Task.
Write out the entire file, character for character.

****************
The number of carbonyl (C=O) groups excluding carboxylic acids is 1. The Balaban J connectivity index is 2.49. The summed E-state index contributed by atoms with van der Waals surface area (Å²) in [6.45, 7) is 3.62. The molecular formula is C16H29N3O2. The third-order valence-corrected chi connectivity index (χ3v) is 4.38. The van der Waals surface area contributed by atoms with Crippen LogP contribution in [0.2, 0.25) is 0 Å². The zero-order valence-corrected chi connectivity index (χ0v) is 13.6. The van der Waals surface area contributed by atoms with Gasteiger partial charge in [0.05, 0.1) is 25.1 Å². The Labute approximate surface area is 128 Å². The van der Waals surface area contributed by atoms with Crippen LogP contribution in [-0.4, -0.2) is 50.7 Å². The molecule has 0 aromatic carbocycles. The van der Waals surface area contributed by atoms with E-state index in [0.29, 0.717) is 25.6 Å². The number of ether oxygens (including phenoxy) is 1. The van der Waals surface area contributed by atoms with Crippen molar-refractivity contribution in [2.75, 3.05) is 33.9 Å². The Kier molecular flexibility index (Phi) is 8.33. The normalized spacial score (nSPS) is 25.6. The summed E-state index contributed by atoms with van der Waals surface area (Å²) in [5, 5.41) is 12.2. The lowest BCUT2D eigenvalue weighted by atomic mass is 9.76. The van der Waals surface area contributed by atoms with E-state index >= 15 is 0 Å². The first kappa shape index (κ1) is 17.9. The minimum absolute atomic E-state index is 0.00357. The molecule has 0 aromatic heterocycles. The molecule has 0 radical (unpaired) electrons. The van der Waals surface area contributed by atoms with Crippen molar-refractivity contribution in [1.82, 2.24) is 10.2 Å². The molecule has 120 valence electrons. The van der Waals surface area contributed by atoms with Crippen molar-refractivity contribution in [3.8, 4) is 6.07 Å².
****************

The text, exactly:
The number of carbonyl (C=O) groups excluding carboxylic acids is 1. The Balaban J connectivity index is 2.49. The summed E-state index contributed by atoms with van der Waals surface area (Å²) in [6.45, 7) is 3.62. The molecular formula is C16H29N3O2. The third-order valence-corrected chi connectivity index (χ3v) is 4.38. The van der Waals surface area contributed by atoms with Crippen LogP contribution in [0.2, 0.25) is 0 Å². The zero-order valence-corrected chi connectivity index (χ0v) is 13.6. The van der Waals surface area contributed by atoms with Gasteiger partial charge in [0.05, 0.1) is 25.1 Å². The Labute approximate surface area is 128 Å². The van der Waals surface area contributed by atoms with Crippen LogP contribution in [-0.4, -0.2) is 50.7 Å². The molecule has 0 aromatic carbocycles. The van der Waals surface area contributed by atoms with E-state index in [0.29, 0.717) is 25.6 Å². The number of ether oxygens (including phenoxy) is 1. The van der Waals surface area contributed by atoms with Crippen molar-refractivity contribution in [2.75, 3.05) is 33.9 Å². The Kier molecular flexibility index (Phi) is 8.33. The normalized spacial score (nSPS) is 25.6. The summed E-state index contributed by atoms with van der Waals surface area (Å²) in [5, 5.41) is 12.2. The lowest BCUT2D eigenvalue weighted by atomic mass is 9.76. The van der Waals surface area contributed by atoms with E-state index >= 15 is 0 Å². The first kappa shape index (κ1) is 17.9. The minimum absolute atomic E-state index is 0.00357. The molecule has 0 aromatic heterocycles. The molecule has 0 radical (unpaired) electrons. The van der Waals surface area contributed by atoms with Crippen molar-refractivity contribution in [1.82, 2.24) is 10.2 Å². The molecule has 120 valence electrons. The van der Waals surface area contributed by atoms with Crippen molar-refractivity contribution in [3.8, 4) is 6.07 Å².